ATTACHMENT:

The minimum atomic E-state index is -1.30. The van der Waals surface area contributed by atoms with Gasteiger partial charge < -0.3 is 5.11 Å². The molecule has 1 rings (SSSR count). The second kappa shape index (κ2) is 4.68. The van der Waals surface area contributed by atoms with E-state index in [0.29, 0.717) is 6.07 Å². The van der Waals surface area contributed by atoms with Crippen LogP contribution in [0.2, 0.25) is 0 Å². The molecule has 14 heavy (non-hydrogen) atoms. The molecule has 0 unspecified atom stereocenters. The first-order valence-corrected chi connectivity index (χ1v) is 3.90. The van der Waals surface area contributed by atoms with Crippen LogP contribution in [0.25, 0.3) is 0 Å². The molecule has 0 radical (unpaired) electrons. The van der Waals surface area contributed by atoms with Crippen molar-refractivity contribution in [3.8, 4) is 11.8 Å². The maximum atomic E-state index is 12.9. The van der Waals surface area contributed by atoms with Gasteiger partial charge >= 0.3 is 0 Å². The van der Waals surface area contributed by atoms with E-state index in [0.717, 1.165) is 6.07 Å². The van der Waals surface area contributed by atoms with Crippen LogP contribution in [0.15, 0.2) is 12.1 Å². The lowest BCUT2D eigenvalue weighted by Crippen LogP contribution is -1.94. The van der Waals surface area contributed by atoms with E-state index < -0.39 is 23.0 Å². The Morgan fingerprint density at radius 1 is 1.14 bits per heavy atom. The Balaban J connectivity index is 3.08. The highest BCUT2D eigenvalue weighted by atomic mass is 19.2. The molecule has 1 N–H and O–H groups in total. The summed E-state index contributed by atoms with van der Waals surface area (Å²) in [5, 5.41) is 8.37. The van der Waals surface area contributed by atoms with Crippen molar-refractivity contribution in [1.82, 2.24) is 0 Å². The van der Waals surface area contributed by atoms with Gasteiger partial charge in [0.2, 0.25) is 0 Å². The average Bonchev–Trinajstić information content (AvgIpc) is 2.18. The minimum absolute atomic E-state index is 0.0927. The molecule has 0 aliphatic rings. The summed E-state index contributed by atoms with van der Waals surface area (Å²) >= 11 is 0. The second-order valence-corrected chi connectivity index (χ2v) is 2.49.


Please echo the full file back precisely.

The minimum atomic E-state index is -1.30. The van der Waals surface area contributed by atoms with Gasteiger partial charge < -0.3 is 5.11 Å². The molecule has 1 rings (SSSR count). The second kappa shape index (κ2) is 4.68. The van der Waals surface area contributed by atoms with E-state index in [0.29, 0.717) is 6.07 Å². The van der Waals surface area contributed by atoms with Crippen LogP contribution in [0.2, 0.25) is 0 Å². The molecule has 14 heavy (non-hydrogen) atoms. The molecule has 0 unspecified atom stereocenters. The first-order valence-corrected chi connectivity index (χ1v) is 3.90. The van der Waals surface area contributed by atoms with Crippen LogP contribution in [0.25, 0.3) is 0 Å². The molecule has 0 radical (unpaired) electrons. The van der Waals surface area contributed by atoms with Crippen molar-refractivity contribution in [3.8, 4) is 11.8 Å². The maximum atomic E-state index is 12.9. The van der Waals surface area contributed by atoms with Gasteiger partial charge >= 0.3 is 0 Å². The van der Waals surface area contributed by atoms with E-state index in [0.717, 1.165) is 6.07 Å². The van der Waals surface area contributed by atoms with Crippen LogP contribution in [0.15, 0.2) is 12.1 Å². The lowest BCUT2D eigenvalue weighted by Crippen LogP contribution is -1.94. The van der Waals surface area contributed by atoms with E-state index < -0.39 is 23.0 Å². The Morgan fingerprint density at radius 1 is 1.14 bits per heavy atom. The Balaban J connectivity index is 3.08. The highest BCUT2D eigenvalue weighted by atomic mass is 19.2. The molecule has 1 N–H and O–H groups in total. The summed E-state index contributed by atoms with van der Waals surface area (Å²) in [5, 5.41) is 8.37. The van der Waals surface area contributed by atoms with Crippen molar-refractivity contribution in [1.82, 2.24) is 0 Å². The van der Waals surface area contributed by atoms with Gasteiger partial charge in [0.2, 0.25) is 0 Å². The average Bonchev–Trinajstić information content (AvgIpc) is 2.18. The minimum absolute atomic E-state index is 0.0927. The molecule has 0 aliphatic rings. The summed E-state index contributed by atoms with van der Waals surface area (Å²) >= 11 is 0. The second-order valence-corrected chi connectivity index (χ2v) is 2.49.